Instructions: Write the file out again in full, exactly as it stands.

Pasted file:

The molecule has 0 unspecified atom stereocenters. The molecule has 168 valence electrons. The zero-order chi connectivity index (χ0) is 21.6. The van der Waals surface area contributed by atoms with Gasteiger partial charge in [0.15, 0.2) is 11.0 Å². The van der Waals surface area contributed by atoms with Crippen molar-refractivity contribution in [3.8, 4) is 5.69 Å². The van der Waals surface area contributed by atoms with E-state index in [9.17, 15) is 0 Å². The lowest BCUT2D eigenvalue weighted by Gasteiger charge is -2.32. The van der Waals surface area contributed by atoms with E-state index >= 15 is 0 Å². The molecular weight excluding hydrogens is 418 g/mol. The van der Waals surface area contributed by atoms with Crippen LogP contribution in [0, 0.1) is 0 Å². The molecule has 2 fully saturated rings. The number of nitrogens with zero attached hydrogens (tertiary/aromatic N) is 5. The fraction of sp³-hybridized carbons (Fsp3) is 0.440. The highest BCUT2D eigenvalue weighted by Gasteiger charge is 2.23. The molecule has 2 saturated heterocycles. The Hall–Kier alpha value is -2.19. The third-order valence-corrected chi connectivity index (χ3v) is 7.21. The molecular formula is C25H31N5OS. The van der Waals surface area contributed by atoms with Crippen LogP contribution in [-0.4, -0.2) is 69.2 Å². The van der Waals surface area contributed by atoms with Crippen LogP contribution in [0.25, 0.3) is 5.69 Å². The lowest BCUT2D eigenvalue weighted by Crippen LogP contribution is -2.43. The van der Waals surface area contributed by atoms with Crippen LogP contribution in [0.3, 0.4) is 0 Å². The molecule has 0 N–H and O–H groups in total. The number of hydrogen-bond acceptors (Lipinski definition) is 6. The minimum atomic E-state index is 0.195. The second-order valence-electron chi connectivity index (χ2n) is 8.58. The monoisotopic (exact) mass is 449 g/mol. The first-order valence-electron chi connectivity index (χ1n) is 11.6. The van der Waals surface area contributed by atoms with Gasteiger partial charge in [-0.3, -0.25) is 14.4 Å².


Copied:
The molecule has 0 unspecified atom stereocenters. The molecule has 168 valence electrons. The zero-order chi connectivity index (χ0) is 21.6. The van der Waals surface area contributed by atoms with Gasteiger partial charge in [0.15, 0.2) is 11.0 Å². The van der Waals surface area contributed by atoms with Crippen molar-refractivity contribution in [3.8, 4) is 5.69 Å². The van der Waals surface area contributed by atoms with E-state index in [9.17, 15) is 0 Å². The lowest BCUT2D eigenvalue weighted by Gasteiger charge is -2.32. The van der Waals surface area contributed by atoms with E-state index >= 15 is 0 Å². The molecular weight excluding hydrogens is 418 g/mol. The van der Waals surface area contributed by atoms with Crippen LogP contribution in [0, 0.1) is 0 Å². The molecule has 2 fully saturated rings. The number of nitrogens with zero attached hydrogens (tertiary/aromatic N) is 5. The fraction of sp³-hybridized carbons (Fsp3) is 0.440. The highest BCUT2D eigenvalue weighted by Gasteiger charge is 2.23. The molecule has 2 saturated heterocycles. The Hall–Kier alpha value is -2.19. The third-order valence-corrected chi connectivity index (χ3v) is 7.21. The molecular formula is C25H31N5OS. The van der Waals surface area contributed by atoms with Crippen LogP contribution in [-0.4, -0.2) is 69.2 Å². The van der Waals surface area contributed by atoms with Crippen LogP contribution in [0.25, 0.3) is 5.69 Å². The lowest BCUT2D eigenvalue weighted by Crippen LogP contribution is -2.43. The van der Waals surface area contributed by atoms with Crippen LogP contribution in [0.3, 0.4) is 0 Å². The molecule has 0 N–H and O–H groups in total. The number of hydrogen-bond acceptors (Lipinski definition) is 6. The minimum atomic E-state index is 0.195. The second-order valence-electron chi connectivity index (χ2n) is 8.58. The monoisotopic (exact) mass is 449 g/mol. The first-order valence-electron chi connectivity index (χ1n) is 11.6. The van der Waals surface area contributed by atoms with Gasteiger partial charge in [-0.3, -0.25) is 14.4 Å².